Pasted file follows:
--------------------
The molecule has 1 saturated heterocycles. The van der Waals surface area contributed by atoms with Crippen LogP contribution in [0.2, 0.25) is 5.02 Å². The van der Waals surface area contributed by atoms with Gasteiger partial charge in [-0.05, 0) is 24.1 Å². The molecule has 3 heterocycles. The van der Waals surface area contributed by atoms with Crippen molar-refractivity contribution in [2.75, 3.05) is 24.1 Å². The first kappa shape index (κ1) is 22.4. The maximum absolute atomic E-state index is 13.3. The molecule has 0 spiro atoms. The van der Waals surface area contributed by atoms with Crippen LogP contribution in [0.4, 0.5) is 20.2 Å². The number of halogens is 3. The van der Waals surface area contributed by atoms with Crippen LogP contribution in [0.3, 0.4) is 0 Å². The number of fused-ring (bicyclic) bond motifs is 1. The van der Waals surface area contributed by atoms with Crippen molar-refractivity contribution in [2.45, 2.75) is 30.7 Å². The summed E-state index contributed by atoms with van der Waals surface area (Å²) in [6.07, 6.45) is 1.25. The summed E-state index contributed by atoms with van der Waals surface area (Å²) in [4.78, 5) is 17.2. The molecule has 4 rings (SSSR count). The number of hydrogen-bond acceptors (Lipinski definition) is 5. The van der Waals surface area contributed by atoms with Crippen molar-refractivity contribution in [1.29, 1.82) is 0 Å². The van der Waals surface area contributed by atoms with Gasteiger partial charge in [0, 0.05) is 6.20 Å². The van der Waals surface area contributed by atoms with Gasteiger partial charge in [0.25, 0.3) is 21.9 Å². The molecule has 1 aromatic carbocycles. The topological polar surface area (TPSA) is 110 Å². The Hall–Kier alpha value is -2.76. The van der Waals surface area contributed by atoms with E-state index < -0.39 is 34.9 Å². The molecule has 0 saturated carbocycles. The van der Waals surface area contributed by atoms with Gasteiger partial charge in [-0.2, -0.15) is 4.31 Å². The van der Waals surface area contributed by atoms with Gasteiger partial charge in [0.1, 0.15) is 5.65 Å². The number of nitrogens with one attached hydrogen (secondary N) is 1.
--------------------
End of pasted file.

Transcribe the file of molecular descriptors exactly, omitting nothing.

The molecule has 1 saturated heterocycles. The van der Waals surface area contributed by atoms with Crippen LogP contribution in [0.2, 0.25) is 5.02 Å². The van der Waals surface area contributed by atoms with Gasteiger partial charge in [-0.05, 0) is 24.1 Å². The molecule has 3 heterocycles. The van der Waals surface area contributed by atoms with Crippen molar-refractivity contribution in [2.75, 3.05) is 24.1 Å². The first kappa shape index (κ1) is 22.4. The maximum absolute atomic E-state index is 13.3. The molecule has 0 spiro atoms. The van der Waals surface area contributed by atoms with Crippen LogP contribution in [0.4, 0.5) is 20.2 Å². The number of halogens is 3. The van der Waals surface area contributed by atoms with Crippen LogP contribution in [0.3, 0.4) is 0 Å². The number of fused-ring (bicyclic) bond motifs is 1. The van der Waals surface area contributed by atoms with Crippen molar-refractivity contribution in [2.45, 2.75) is 30.7 Å². The summed E-state index contributed by atoms with van der Waals surface area (Å²) in [6.07, 6.45) is 1.25. The summed E-state index contributed by atoms with van der Waals surface area (Å²) in [4.78, 5) is 17.2. The molecule has 4 rings (SSSR count). The number of hydrogen-bond acceptors (Lipinski definition) is 5. The van der Waals surface area contributed by atoms with Crippen molar-refractivity contribution in [1.29, 1.82) is 0 Å². The van der Waals surface area contributed by atoms with Gasteiger partial charge in [0, 0.05) is 6.20 Å². The van der Waals surface area contributed by atoms with Gasteiger partial charge in [0.25, 0.3) is 21.9 Å². The molecule has 1 aromatic carbocycles. The topological polar surface area (TPSA) is 110 Å². The Hall–Kier alpha value is -2.76. The van der Waals surface area contributed by atoms with E-state index < -0.39 is 34.9 Å². The molecule has 0 saturated carbocycles. The van der Waals surface area contributed by atoms with Gasteiger partial charge in [-0.2, -0.15) is 4.31 Å². The van der Waals surface area contributed by atoms with Gasteiger partial charge in [0.1, 0.15) is 5.65 Å². The number of nitrogens with one attached hydrogen (secondary N) is 1.